In the present days, the most notable bearers of the jihadi banners are some Salafi groups that consider themselves dynamic movements seeking to spread Islam and to expel infidels from Muslim lands. These groups accuse other brands of Salafism of being domesticated to serve rulers. This is why the two terms are coupled together, to form the term “Salafi-Jihadism.” Salafi-Jihadism emerged in Egypt, specifically during the rule of former President Anwar Sadat. The repression against the Muslim Brotherhood pushed some Islamist youths to adopt violence against the ruling “Taghut” – an Islamist term designating infidel regimes. They were inspired by the writings of Sayyid Qutb, notably his book Ma'alim fi al-Tariq (Milestones), where he perceives current Islamic societies as pagan and in need of reordering in accordance with the requirements of Islamic law. It is in this climate that many works emphasizing the importance of jihad were written most notably, Saleh Sarieh's "Risalat al-Iman" (A Treatise On Faith,) Mohammad Abdul-Salam Faraj's “Al-Farida Al-Gha’iba” (The Unfulfilled Duty,) or Sayed Imam al-Sharif's (Abdul-Qader Abdul-Aziz or Dr. Fadel) “Al-Umda fi I’dad al-‘Udda” (The Ultimate Reference on Preparedness). Some experts believe that Abdullah Azzam, leader of the so-called “Arab Afghans,” was the first to use the term “Salafi-Jihadism”. Today, many ideologues are advocating this line, most notably Abu Mohammad al-Maqdisi, Abu Qatada al-Filastini (Omar Mahmoud Othman, author of Jihad and Ijtihad: Reflection on Methodology,) Abu Musab al-Suri (author of The Global Islamic Resistance Call,) Abu Hajar al-Iraqi (Mamdouh Mahmoud Salem,) and Ayman al-Zawahiri. Some jihadists refuse the designation “Salafi-Jihadism,” believing it was their opponents that coined the term. Others do not mind it, despite admitting that its origin come from outside their ranks. Abu Mohammad al-Maqdisi says, “We did not call ourselves by this name, but we were labeled with it by people, because of our adherence to the beliefs, actions, and jihad of the pious forebears.”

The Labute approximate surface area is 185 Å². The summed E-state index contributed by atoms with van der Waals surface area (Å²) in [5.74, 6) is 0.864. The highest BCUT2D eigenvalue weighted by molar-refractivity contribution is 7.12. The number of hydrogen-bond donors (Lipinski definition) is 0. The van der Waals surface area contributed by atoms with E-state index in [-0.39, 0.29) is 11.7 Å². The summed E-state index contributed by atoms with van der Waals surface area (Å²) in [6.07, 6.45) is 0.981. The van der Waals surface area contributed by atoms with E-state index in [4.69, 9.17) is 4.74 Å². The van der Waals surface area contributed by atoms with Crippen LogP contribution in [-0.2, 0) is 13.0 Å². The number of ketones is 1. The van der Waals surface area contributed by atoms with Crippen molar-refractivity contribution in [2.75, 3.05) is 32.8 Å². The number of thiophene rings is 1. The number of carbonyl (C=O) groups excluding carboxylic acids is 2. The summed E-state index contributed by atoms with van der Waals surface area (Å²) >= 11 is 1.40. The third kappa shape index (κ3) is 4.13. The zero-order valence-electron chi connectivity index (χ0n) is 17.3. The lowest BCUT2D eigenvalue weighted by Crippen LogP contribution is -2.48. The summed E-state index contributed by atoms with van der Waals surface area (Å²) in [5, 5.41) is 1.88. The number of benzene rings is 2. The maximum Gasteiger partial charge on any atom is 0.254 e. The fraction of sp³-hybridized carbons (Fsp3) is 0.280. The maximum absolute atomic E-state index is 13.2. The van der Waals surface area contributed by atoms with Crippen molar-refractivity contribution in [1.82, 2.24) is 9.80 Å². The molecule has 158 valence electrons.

Jihad against “Infidels”